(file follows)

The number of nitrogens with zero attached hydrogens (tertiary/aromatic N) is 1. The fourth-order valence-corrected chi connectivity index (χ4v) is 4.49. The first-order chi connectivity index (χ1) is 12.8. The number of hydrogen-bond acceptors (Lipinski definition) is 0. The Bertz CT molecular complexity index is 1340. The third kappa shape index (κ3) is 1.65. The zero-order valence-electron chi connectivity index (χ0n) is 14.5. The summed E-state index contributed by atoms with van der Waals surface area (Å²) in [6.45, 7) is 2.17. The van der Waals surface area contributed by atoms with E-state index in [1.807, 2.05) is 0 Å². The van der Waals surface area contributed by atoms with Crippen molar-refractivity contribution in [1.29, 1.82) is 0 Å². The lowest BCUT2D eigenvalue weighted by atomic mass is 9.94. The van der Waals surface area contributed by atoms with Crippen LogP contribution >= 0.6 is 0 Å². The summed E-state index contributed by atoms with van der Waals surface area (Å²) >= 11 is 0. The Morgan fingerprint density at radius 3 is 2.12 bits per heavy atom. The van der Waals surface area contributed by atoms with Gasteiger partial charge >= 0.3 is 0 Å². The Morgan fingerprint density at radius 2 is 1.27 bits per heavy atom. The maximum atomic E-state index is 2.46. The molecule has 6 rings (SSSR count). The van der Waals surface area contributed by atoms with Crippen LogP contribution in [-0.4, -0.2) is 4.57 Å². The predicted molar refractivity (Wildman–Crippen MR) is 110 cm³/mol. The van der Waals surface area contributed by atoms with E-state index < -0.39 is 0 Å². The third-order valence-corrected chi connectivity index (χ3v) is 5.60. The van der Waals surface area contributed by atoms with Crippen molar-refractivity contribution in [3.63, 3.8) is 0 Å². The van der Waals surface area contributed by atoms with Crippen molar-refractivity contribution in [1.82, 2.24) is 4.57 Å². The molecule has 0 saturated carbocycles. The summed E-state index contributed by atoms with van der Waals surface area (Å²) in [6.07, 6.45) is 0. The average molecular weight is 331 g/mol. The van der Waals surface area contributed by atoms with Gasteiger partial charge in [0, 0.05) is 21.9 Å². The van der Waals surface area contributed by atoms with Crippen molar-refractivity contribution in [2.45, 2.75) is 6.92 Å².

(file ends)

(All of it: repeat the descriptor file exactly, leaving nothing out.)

The number of nitrogens with zero attached hydrogens (tertiary/aromatic N) is 1. The fourth-order valence-corrected chi connectivity index (χ4v) is 4.49. The first-order chi connectivity index (χ1) is 12.8. The number of hydrogen-bond acceptors (Lipinski definition) is 0. The Bertz CT molecular complexity index is 1340. The third kappa shape index (κ3) is 1.65. The zero-order valence-electron chi connectivity index (χ0n) is 14.5. The summed E-state index contributed by atoms with van der Waals surface area (Å²) in [6.45, 7) is 2.17. The van der Waals surface area contributed by atoms with E-state index in [1.807, 2.05) is 0 Å². The van der Waals surface area contributed by atoms with Crippen molar-refractivity contribution in [1.29, 1.82) is 0 Å². The lowest BCUT2D eigenvalue weighted by atomic mass is 9.94. The van der Waals surface area contributed by atoms with Crippen LogP contribution >= 0.6 is 0 Å². The summed E-state index contributed by atoms with van der Waals surface area (Å²) >= 11 is 0. The Morgan fingerprint density at radius 3 is 2.12 bits per heavy atom. The van der Waals surface area contributed by atoms with Gasteiger partial charge >= 0.3 is 0 Å². The Morgan fingerprint density at radius 2 is 1.27 bits per heavy atom. The maximum atomic E-state index is 2.46. The molecule has 6 rings (SSSR count). The van der Waals surface area contributed by atoms with Crippen LogP contribution in [-0.4, -0.2) is 4.57 Å². The predicted molar refractivity (Wildman–Crippen MR) is 110 cm³/mol. The van der Waals surface area contributed by atoms with E-state index < -0.39 is 0 Å². The third-order valence-corrected chi connectivity index (χ3v) is 5.60. The van der Waals surface area contributed by atoms with Crippen molar-refractivity contribution in [3.63, 3.8) is 0 Å². The van der Waals surface area contributed by atoms with Crippen molar-refractivity contribution in [1.82, 2.24) is 4.57 Å². The molecule has 0 saturated carbocycles. The summed E-state index contributed by atoms with van der Waals surface area (Å²) in [6.07, 6.45) is 0. The average molecular weight is 331 g/mol. The van der Waals surface area contributed by atoms with Gasteiger partial charge in [0, 0.05) is 21.9 Å². The van der Waals surface area contributed by atoms with Crippen molar-refractivity contribution in [2.45, 2.75) is 6.92 Å².